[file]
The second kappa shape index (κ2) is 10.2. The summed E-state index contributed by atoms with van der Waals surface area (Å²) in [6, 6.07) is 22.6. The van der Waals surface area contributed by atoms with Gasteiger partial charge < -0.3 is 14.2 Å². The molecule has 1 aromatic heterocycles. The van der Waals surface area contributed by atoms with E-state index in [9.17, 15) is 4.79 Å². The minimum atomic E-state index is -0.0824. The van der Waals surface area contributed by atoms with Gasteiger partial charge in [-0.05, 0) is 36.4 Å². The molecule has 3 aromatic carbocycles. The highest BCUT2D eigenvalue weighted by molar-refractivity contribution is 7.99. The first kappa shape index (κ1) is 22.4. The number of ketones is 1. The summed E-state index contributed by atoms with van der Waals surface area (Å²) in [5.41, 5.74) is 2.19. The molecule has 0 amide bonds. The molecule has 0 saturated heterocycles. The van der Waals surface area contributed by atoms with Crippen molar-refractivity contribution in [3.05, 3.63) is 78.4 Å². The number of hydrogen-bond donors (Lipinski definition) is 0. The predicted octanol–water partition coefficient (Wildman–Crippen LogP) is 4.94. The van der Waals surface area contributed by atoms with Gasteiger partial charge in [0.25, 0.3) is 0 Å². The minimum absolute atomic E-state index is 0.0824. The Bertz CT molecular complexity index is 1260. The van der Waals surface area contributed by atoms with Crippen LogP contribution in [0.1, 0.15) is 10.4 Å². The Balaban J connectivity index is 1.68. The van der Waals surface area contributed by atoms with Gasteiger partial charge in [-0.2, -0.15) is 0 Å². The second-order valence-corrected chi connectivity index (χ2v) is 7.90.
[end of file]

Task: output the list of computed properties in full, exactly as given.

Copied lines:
The second kappa shape index (κ2) is 10.2. The summed E-state index contributed by atoms with van der Waals surface area (Å²) in [6, 6.07) is 22.6. The van der Waals surface area contributed by atoms with Gasteiger partial charge < -0.3 is 14.2 Å². The molecule has 1 aromatic heterocycles. The van der Waals surface area contributed by atoms with E-state index in [9.17, 15) is 4.79 Å². The minimum atomic E-state index is -0.0824. The van der Waals surface area contributed by atoms with Gasteiger partial charge in [-0.05, 0) is 36.4 Å². The molecule has 3 aromatic carbocycles. The highest BCUT2D eigenvalue weighted by molar-refractivity contribution is 7.99. The first kappa shape index (κ1) is 22.4. The number of ketones is 1. The summed E-state index contributed by atoms with van der Waals surface area (Å²) in [5.41, 5.74) is 2.19. The molecule has 0 amide bonds. The molecule has 0 saturated heterocycles. The van der Waals surface area contributed by atoms with Crippen molar-refractivity contribution in [3.05, 3.63) is 78.4 Å². The number of hydrogen-bond donors (Lipinski definition) is 0. The predicted octanol–water partition coefficient (Wildman–Crippen LogP) is 4.94. The van der Waals surface area contributed by atoms with Gasteiger partial charge in [0.25, 0.3) is 0 Å². The minimum absolute atomic E-state index is 0.0824. The Bertz CT molecular complexity index is 1260. The van der Waals surface area contributed by atoms with Crippen LogP contribution in [0.1, 0.15) is 10.4 Å². The Balaban J connectivity index is 1.68. The van der Waals surface area contributed by atoms with Gasteiger partial charge in [-0.2, -0.15) is 0 Å². The second-order valence-corrected chi connectivity index (χ2v) is 7.90.